BAGHDAD (AFP) — A US air strike killed the Al-Qaeda militant who masterminded Iraq's deadliest bombings which killed more than 400 people on August 14, targeting the Yazidi sect, a US military spokesman said on Sunday.
He also said that "hundreds" of Al-Qaeda in Iraq had been captured or killed last month.
"On September 3, a coalition air strike killed the terrorist responsible for the planning and conducting of the horrific attack against the Yazidis in northern Iraq on August 14," Rear Admiral Mark Fox told reporters.
Abu Mohammed al-Afri, also known as Abu Jassam, was killed in the air strike, 70 miles (115 kilometres) southwest of the northern city of Mosul, Fox said.
He said Abu Jassam was an associate of Abu Ayyub al-Masri, the Egyptian-born leader of Al-Qaeda in Iraq, the local affiliate of Osama bin Laden's global jihadist group.
"Abu Jassam is no longer a threat to the Iraqi people," he added.
Entire families were wiped out after suicide bombers blew up four lorries packed with explosives in two villages inhabited by the ancient Yazidi religious sect in the northern province of Nineveh.
The bombers struck the villages of Qataniyah and Adnaniyah, razing them completely, in the deadliest attack anywhere in the world since the September 11, 2001 strikes in the United States.
Yazidis, who are estimated to number several hundred thousand worldwide, speak a dialect of Kurdish but follow a pre-Islamic religion and have their own cultural traditions.
They believe in God the creator and respect the Biblical and Koranic prophets, especially Abraham, but their main focus of worship is Malak Taus, the chief of the archangels, often represented by a peacock.
Followers of other religions know this angel as Lucifer or Satan, leading to popular prejudice that the secretive Yazidis are devil-worshippers.
The community has attempted to remain aloof from the vicious sectarian and political conflicts gripping much of the rest of Iraq, but in recent months relations with nearby Sunni Muslim communities have worsened dramatically.
On Sunday, Fox said the US military "surge" was applying pressure on Al-Qaeda in Iraq and in August troops had captured or killed hundreds of its militants.
"The combination of the surge, coupled with the increased capacities of the security force, the partnership with the Iraqi people, local tribes and sheikhs have significantly degraded Al-Qaeda in Iraq's control network, car bomb networks and their ability to produce propaganda through media," Fox said.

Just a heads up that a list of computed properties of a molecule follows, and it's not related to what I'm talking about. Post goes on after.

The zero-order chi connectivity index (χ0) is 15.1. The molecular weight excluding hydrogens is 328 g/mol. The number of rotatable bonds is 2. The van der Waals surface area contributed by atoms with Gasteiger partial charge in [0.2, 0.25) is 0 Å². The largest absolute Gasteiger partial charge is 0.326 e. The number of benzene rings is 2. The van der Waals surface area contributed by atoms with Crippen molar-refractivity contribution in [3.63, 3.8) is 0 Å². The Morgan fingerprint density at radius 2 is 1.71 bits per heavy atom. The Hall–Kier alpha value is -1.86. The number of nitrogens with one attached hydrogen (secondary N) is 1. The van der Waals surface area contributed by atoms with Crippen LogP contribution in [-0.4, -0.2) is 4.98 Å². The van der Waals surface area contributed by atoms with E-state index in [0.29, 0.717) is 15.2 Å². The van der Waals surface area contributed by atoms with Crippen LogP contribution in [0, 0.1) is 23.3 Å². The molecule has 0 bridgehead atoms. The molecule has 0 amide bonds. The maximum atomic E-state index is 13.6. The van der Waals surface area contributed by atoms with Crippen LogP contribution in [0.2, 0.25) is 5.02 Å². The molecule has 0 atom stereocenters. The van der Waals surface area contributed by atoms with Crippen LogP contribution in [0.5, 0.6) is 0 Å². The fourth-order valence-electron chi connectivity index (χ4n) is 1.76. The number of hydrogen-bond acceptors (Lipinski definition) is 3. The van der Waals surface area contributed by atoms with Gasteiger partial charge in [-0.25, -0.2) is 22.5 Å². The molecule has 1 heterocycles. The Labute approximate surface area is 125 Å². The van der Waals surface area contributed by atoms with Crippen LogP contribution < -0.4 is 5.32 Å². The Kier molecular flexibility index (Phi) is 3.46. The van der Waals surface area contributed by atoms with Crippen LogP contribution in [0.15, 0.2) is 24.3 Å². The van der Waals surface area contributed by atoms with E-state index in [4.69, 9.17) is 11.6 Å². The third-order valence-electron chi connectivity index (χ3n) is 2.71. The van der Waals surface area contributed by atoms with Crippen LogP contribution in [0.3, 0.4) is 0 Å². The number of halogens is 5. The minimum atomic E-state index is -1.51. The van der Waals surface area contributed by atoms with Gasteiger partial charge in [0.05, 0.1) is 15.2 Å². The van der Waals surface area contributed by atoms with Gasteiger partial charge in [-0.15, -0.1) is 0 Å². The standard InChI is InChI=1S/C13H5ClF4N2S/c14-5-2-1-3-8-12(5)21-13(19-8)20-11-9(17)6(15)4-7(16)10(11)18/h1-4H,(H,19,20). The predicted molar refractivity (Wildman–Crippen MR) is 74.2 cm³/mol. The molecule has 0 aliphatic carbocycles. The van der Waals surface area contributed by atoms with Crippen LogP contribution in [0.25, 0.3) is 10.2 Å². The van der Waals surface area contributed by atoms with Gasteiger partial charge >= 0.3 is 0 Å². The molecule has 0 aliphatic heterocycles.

"Al-Qaeda sanctuaries are being eliminated or severely restricted. Iraqi and coalition forces are maintaining the initiative and the pressure" on the group, he added.
The US military's surge strategy was launched on February 14 to rein in the bloodshed in Iraq and allow space for politicians to step up the national reconciliation process.
The top US officials in Baghdad, General David Petraeus, head of US-led forces in Iraq, and ambassador Ryan Crocker, are to testify in Washington from Monday whether the strategy has worked or not in achieving its goal.
Over the past year the US military has encouraged local tribes to fight Al-Qaeda militants and the experiment has been fruitful in the western Iraqi province of Anbar, a one-time stronghold of Sunni insurgents.
Iraqi government spokesman Ali al-Dabbagh said Sunday the government was adopting a similar strategy in other provinces such as Diyala and Ninevah.
"We cannot copy the same experience because of different circumstances, but the idea is that tribes and people should cooperate," said Dabbagh who addressed the conference with Fox.
"This collective effort which results in expelling the terrorist groups was highly valuable to the Iraqi government."
The success seen in the Anbar province was also appreciated by US President George W. Bush during his surprise visit there on Monday where he said such gains if sustained could help in reducing the American forces in the country.
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